The FDA has granted accelerated approval to avelumab (Bavencio) for treating locally advanced or metastatic urothelial carcinoma patients whose disease progressed following treatment with platinum-containing chemotherapy.
The US Food and Drug Administration has granted accelerated approval to avelumab (Bavencio) for treating locally advanced or metastatic urothelial carcinoma patients whose disease progressed on or following treatment with platinum-containing chemotherapy, either in the neoadjuvant or adjuvant setting.
Avelumab also recently received approval for the treatment of Merkel cell carcinoma. This is the third immunotherapy approved for bladder cancer in the past month, following the first-line approval of atezolizumab in cisplatin-ineligible patients and the approval of durvalumab in patients who progressed on or after chemotherapy.
“Once urothelial carcinoma progresses after treatment with chemotherapy, the 5-year survival rate is alarmingly low,” said study investigator Andrea Apolo, MD, of the National Cancer Institute in Bethesda, Maryland, in a press release. “Until recently, there had been limited innovation in urothelial carcinoma, and this approval gives us another treatment to help battle this aggressive disease.”
The study that led to the approval of avelumab was a single-arm trial that enrolled 242 patients with locally advanced or metastatic urothelial carcinoma. Patients included in the study had previously been treated with platinum-based therapy and had either progressed during chemotherapy or within 12 months of treatment.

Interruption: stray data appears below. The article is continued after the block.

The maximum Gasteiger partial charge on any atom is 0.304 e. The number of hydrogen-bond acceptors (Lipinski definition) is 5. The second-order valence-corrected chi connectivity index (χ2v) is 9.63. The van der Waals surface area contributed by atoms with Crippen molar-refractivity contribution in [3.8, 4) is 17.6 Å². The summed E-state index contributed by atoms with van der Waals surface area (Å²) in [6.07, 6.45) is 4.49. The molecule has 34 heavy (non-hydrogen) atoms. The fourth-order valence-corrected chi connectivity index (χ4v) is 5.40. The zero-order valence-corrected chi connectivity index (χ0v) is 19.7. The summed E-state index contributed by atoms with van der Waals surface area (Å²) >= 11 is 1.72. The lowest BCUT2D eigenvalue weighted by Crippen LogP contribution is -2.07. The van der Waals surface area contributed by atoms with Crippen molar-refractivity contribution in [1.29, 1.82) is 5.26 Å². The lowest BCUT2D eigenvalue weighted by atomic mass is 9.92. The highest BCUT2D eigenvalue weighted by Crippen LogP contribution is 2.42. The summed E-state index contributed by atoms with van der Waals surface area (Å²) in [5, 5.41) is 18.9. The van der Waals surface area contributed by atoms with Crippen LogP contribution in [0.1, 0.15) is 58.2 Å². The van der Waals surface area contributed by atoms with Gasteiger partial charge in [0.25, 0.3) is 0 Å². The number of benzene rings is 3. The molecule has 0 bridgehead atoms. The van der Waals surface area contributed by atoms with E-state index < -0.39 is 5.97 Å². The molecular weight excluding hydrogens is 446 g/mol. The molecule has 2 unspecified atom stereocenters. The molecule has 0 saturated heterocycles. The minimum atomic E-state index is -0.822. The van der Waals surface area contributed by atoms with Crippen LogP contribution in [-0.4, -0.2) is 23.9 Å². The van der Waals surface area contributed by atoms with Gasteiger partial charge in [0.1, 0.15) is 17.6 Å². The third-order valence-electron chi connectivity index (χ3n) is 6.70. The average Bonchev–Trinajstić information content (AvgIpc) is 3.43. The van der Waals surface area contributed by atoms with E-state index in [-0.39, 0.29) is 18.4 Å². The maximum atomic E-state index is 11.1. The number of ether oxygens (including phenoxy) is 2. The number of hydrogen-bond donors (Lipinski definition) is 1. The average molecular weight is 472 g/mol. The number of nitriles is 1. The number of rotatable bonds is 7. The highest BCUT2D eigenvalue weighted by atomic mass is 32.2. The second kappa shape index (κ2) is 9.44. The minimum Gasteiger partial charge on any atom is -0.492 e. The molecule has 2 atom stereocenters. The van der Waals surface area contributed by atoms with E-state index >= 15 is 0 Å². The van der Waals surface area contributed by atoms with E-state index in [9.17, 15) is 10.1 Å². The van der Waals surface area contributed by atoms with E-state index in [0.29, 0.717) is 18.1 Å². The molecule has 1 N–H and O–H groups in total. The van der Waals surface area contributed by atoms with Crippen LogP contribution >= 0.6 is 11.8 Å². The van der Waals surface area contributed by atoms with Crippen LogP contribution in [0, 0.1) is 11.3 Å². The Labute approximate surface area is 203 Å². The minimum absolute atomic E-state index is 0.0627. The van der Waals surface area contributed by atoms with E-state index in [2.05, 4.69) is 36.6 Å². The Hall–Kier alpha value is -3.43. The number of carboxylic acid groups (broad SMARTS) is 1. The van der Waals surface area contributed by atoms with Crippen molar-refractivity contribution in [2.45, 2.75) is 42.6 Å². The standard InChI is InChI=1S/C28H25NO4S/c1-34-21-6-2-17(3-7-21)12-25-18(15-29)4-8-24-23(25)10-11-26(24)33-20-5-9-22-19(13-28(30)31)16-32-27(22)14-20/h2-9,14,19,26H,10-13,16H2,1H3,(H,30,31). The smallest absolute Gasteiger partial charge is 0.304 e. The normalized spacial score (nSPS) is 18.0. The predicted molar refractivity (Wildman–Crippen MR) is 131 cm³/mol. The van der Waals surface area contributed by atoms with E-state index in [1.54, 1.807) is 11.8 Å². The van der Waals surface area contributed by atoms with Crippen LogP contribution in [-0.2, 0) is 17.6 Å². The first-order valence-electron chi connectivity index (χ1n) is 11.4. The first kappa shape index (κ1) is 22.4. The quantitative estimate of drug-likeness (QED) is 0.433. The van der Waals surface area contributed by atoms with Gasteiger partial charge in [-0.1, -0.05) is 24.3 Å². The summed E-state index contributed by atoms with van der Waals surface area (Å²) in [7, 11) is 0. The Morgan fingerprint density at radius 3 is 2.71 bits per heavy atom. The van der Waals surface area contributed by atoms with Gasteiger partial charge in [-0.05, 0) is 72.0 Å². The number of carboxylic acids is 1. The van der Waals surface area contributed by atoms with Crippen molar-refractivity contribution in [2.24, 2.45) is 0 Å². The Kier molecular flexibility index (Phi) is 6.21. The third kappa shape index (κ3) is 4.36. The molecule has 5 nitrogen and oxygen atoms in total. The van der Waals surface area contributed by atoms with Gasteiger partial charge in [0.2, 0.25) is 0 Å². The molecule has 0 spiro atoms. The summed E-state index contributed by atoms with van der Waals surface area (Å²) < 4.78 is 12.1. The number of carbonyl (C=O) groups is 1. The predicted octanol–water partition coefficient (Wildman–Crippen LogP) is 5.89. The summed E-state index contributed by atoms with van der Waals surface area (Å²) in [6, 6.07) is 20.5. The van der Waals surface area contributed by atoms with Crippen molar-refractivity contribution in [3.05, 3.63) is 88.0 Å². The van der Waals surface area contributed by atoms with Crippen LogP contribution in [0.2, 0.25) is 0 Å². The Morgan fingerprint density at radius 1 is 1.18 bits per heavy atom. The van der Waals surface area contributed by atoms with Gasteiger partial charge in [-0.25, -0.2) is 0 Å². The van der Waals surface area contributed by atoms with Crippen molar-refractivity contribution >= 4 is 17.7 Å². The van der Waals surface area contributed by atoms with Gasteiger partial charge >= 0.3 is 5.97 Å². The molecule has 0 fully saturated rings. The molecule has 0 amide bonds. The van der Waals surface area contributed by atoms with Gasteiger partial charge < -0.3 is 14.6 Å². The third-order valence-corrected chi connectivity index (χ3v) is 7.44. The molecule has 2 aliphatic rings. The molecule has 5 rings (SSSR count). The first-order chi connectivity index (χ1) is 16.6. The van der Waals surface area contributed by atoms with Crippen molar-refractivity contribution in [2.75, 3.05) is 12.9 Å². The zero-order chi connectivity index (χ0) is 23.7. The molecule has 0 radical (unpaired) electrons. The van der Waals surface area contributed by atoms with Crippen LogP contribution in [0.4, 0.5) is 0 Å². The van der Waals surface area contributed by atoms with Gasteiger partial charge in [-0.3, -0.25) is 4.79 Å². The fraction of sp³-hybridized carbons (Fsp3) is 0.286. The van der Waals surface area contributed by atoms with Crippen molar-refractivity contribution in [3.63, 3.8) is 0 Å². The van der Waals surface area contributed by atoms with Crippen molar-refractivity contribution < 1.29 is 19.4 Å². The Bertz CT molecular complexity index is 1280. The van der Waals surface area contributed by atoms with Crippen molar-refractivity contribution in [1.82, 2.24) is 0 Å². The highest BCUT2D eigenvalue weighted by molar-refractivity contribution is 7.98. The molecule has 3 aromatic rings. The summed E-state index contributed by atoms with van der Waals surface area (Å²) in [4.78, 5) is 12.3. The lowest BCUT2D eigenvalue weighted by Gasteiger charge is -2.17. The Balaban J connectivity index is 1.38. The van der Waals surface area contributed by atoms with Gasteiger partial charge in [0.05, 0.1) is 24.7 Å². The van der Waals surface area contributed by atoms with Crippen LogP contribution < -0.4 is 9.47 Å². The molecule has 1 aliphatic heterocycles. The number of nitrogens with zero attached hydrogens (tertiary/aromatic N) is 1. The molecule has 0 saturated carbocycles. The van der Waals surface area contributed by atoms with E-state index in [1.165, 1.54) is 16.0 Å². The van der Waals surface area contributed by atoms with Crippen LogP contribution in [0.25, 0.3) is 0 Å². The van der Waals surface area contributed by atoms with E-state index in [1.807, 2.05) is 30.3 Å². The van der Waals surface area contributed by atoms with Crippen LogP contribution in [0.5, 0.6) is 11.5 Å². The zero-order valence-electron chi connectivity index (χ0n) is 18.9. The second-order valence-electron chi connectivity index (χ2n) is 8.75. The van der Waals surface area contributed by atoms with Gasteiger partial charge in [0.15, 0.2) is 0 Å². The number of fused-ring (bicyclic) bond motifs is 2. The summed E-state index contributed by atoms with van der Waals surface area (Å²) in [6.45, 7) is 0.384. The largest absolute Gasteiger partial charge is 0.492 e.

Patients were treated with 10 mg/kg avelumab, administered intravenously over 60 minutes every 2 weeks until progression or unacceptable toxicity. Prior to each dose of avelumab, patients were given antihistamines and acetaminophen.
The overall response rate to avelumab was 13.3% (95% CI, 9.1%–18.4%) among 30 patients who were followed for at least 13 weeks and 16.1% (95% CI, 10.8%–22.8%) among 26 patients followed for at least 6 months. The median time to response was 2 months; median duration of response has not been reached (range 1.4–17.4 months).
The most common AEs with avelumab (> 20% of patients) were decreased appetite, fatigue, urinary tract infection, infusion-related reactions, musculoskeletal pain, and nausea.
Deaths due to adverse events (AEs) occurred in 6% of patients, and serious AEs occurred in 41% of patients. The most common serious AEs (> 2% of patients) were abdominal pain, dehydration, increased creatinine/renal failure, intestinal obstruction, musculoskeletal pain, pyrexia, urinary tract hemorrhage, and urosepsis.